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REAL Services Celebrates 55 Years Of Providing Support To Hoosiers

REAL Services is dedicated to helping elderly and low-income people become and stay independent for life. If you or someone you love needs help during the COVID-19 pandemic, call REAL Services at 574-233-8205.

By: REAL ServicesHome Comfort Experts

No one wants to admit they’re getting older. But after 55 years of helping aging Hoosiers find the help and support they need, the folks at REAL Services know it’s all part of life.

Becky Zaseck, the president and CEO of REAL Services, has seen a lot of change and growth across the entire organization since she joined the agency in 1986. The volunteer program and community support through local grants and donations has been particularly inspiring.

“I just don’t think that our agency would be where we are without the local support,” she says. “Without the growth of local support every year … we wouldn’t be able to serve the people that we’re serving.”

REAL Services began as the result of a simple grant request.

When Studebaker shuttered its doors completely in 1966, the United Way and several churches – then known as The United Fund – got together to collaborate on a solution to help Studebaker’s older workers who suddenly found themselves without retirement dollars.

The United Fund ended up receiving a grant called Project Able. They then hired Lester Fox to manage the project, and REAL Services was born; the organization started with a staff of three people and a budget of about $8,000.

Today, REAL Services has a staff of 220 people and – with additional funds from COVID relief – a budget that’s nearly $23 million.

“The culture here at REAL Services is one of careful use of public dollars and donations,” Zaseck says. “With that reputation and with a huge heart for those we serve, we’ve been able to grow.”


It wasn’t long before REAL Services began looking to expand its services and help others.

In 1974, amid a recession in the United States, REAL Services became an Area Agency on Aging, which opened up access to more federal dollars to expand nutrition and care management services and help more people. It also allowed the agency to expand into Elkhart, Kosciusko, La Porte, and Marshall counties in Indiana – this remains its service area to date.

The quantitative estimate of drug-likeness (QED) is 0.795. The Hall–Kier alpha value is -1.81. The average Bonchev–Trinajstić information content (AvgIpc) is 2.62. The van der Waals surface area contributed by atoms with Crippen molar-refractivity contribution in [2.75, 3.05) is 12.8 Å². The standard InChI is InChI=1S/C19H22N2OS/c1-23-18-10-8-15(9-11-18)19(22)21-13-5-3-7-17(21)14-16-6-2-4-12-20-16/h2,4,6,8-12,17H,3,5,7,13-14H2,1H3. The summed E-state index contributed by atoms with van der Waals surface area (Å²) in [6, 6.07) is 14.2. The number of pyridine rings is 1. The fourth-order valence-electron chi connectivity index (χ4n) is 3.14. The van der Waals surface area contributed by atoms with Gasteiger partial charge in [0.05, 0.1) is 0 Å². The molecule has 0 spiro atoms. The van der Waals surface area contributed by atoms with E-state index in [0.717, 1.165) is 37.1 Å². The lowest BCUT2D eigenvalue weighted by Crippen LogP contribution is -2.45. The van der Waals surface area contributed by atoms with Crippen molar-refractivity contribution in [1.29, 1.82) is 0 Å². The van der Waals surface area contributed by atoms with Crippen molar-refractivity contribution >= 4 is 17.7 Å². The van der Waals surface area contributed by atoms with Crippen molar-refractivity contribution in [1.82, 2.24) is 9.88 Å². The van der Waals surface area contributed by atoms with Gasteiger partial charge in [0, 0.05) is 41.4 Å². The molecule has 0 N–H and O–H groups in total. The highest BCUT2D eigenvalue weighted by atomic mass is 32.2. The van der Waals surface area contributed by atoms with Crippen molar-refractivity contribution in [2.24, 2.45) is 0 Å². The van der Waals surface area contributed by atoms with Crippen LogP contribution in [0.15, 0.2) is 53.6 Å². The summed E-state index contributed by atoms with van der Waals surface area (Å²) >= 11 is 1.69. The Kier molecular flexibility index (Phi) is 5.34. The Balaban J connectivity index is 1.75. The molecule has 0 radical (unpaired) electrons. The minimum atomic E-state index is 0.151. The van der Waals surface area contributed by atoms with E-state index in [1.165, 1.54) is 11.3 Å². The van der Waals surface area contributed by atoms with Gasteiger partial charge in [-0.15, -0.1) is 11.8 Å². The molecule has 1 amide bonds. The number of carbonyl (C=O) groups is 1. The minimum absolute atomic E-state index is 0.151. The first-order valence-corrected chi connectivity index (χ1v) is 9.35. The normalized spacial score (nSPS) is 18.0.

The organization expanded again in 1985 when it became a Community Action Agency, which allowed it to help low-income families live more independently.

One of the most recent major additions to services for the agency was its 2013 merger with Alzheimer’s and Dementia Services, which allowed REAL Services to provide Alzheimer’s and dementia services from Elkhart County to Lake County in northern Indiana.

Despite the dearth of services, the agency has recognized that sometimes partnerships should and can do the job better. As a result, REAL Services contracts with 75 different agencies in the area and directs people to the right agency for the right job. By doing so, they ensure they don’t overlap and duplicate services with other organizations that are already providing services.


It hasn’t all been growth, though.

Federal funding for Americans over the age of 60 has flatlined in recent years while the need is increasing.

But Zaseck says that REAL Services and the community have stepped up to despite the lack of increased funding.

“You would be amazed at what volunteers have done to help,” she says. “If you put it out there, ‘we need help painting a house’ or ‘we need help gardening or with lawn mowing,’ people will step forward.”

One of the ways they’ve met the challenge for additional funding is with the REAL Grille: a for-profit mobile food truck the organization operates. The REAL Grille visits locations around the area during the summer selling gourmet grilled cheese sandwiches – and other foods – and then drives the money back into the nonprofit to feed other programs.